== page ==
The Relative Strength Index (RSI)

Relative Strength Index (RSI) is used to gauge the strength of a stock. This indicator compares the number of days that a stock finishes up and down. This is a very common indicator used by momentum traders.


The RSI is a reasonably simple model that anyone can use. It is calculated using the following formula.

RSI = 100 - [100/(1 + RS)]

where:
RS = (Avg. of n-day up closes)/(Avg. of n-day down closes)
n= days (most analysts use 9 - 15 day RSI)

 

The RSI ranges from 0 to 100. At around the 70 level, a stock is considered overbought and you should consider selling. If the RSI approaches 30, a stock is considered Oversold and you should consider buying.

The smaller the number of days used, the more volatile the RSI is and the more often it will hit extremes. A longer term RSI is more rolling, fluctuating a lot less. Different sectors and industries have varying threshold levels when it comes to the RSI. Stocks in some industries will go as high as 75-80 before dropping back, while others have a tough time breaking past 70.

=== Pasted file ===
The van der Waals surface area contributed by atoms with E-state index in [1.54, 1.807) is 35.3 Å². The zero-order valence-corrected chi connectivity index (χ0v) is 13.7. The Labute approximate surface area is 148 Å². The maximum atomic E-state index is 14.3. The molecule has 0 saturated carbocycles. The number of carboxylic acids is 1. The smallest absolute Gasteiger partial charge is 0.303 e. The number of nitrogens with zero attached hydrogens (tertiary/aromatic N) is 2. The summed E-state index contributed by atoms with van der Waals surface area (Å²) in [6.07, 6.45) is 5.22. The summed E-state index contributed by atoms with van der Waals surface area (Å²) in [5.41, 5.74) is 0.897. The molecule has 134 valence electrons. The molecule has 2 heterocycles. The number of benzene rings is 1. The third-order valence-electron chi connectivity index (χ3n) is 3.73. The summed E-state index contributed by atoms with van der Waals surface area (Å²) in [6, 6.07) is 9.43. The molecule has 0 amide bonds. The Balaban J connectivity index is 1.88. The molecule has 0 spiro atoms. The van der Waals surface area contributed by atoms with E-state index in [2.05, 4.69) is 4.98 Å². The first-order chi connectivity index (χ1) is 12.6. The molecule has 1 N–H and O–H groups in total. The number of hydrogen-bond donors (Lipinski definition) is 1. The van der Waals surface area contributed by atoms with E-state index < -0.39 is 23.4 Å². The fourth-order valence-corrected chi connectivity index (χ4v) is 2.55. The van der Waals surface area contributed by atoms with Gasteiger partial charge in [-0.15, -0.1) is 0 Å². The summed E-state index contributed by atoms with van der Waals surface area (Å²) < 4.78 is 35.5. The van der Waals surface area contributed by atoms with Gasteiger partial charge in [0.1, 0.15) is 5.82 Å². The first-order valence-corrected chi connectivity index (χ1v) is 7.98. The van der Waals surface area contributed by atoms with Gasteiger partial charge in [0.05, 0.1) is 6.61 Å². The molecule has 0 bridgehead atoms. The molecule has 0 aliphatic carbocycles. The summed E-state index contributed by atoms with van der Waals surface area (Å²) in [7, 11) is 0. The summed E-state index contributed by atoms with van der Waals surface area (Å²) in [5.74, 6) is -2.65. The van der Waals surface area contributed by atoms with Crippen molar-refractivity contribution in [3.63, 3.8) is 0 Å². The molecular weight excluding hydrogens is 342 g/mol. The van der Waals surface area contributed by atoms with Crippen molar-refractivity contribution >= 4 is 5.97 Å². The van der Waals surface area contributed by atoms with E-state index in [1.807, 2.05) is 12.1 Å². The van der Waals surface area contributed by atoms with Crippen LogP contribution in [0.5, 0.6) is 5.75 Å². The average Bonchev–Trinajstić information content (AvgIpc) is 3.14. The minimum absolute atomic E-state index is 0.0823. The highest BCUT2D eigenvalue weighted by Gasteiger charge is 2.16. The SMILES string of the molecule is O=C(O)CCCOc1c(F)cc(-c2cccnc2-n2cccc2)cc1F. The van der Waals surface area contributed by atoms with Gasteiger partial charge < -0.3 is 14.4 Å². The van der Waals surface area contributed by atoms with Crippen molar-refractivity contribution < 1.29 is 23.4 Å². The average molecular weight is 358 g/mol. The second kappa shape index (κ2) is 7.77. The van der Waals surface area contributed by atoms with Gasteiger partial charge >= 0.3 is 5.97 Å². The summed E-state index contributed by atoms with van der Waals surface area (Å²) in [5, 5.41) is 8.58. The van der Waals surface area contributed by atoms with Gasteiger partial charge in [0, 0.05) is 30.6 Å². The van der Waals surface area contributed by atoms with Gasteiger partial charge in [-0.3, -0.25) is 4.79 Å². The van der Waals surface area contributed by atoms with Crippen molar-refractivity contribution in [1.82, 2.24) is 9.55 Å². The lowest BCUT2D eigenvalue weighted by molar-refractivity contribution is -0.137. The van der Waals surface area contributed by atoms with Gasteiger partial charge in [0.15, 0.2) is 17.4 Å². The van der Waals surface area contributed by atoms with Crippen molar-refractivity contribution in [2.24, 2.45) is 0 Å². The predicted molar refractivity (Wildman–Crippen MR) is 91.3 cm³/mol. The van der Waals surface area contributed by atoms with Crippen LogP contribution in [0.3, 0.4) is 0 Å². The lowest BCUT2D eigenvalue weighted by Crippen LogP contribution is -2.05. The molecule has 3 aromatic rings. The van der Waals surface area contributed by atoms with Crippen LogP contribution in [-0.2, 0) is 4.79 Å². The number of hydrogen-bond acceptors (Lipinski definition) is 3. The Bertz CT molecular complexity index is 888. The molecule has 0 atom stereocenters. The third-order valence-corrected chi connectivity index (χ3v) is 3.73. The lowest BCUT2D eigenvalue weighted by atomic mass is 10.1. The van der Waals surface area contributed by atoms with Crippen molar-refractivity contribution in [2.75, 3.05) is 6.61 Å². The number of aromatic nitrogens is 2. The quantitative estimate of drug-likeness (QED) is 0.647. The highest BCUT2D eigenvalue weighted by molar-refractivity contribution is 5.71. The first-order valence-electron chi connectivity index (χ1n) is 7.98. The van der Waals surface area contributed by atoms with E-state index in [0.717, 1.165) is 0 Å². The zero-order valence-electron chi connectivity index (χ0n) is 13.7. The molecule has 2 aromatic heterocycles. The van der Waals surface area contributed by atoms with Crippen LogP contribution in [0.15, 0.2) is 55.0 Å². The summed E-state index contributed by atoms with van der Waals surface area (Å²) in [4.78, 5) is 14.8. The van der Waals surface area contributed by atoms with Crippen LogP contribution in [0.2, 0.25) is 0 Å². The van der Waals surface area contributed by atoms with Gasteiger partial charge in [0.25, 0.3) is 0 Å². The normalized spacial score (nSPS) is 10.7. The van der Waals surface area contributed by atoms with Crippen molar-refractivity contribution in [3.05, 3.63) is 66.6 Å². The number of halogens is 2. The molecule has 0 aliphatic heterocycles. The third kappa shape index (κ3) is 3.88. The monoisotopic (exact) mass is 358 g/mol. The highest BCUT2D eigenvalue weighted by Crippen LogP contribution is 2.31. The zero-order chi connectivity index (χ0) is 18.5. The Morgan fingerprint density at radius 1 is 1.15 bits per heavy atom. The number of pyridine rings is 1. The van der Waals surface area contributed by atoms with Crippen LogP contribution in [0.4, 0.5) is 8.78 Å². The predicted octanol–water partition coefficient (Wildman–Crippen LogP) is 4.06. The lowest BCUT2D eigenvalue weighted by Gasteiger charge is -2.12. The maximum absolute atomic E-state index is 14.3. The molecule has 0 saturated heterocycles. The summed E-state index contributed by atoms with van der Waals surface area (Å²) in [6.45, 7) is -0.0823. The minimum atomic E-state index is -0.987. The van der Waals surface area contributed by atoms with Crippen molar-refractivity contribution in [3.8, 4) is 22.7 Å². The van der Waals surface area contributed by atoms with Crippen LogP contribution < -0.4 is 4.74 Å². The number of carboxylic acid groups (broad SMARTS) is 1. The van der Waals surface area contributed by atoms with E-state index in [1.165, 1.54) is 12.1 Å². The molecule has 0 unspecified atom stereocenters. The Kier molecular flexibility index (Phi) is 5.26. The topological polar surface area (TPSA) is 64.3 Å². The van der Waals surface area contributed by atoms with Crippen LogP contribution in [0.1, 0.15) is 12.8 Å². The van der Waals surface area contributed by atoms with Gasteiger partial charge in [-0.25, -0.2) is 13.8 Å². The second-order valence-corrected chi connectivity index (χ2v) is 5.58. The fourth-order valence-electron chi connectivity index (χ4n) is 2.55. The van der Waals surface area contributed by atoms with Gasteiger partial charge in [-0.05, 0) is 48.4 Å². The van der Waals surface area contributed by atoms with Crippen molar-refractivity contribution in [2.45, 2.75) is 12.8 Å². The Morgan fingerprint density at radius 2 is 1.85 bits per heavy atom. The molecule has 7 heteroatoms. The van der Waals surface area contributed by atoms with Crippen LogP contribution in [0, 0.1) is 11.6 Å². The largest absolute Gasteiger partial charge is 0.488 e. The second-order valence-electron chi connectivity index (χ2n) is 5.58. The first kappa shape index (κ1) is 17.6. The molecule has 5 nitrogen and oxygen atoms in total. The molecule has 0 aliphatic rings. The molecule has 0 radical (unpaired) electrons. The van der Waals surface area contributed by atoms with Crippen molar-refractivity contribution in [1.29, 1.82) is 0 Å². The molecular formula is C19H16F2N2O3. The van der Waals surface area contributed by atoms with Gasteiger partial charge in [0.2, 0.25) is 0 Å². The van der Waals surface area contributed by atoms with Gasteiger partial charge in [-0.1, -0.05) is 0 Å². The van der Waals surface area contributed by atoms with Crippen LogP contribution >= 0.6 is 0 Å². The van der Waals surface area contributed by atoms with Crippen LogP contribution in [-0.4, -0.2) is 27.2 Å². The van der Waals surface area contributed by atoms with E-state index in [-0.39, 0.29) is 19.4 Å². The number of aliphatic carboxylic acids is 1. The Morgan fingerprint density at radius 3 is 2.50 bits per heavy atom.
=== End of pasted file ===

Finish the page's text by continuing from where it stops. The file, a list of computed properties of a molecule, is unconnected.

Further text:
Click To Enlarge
This chart was supplied by Barchart.com

Above, we have an RSI chart for AT&T. The RSI is the green line, and its scale is the numbers on the right hand side that go from 0 to 100. Notice the RSI was approaching the 60-70 level in December and January, and then the stock (blue line) sold off. Also, notice that when the RSI dropped to 25 around October the stock climbed up nearly 30% in just a couple of weeks.

 
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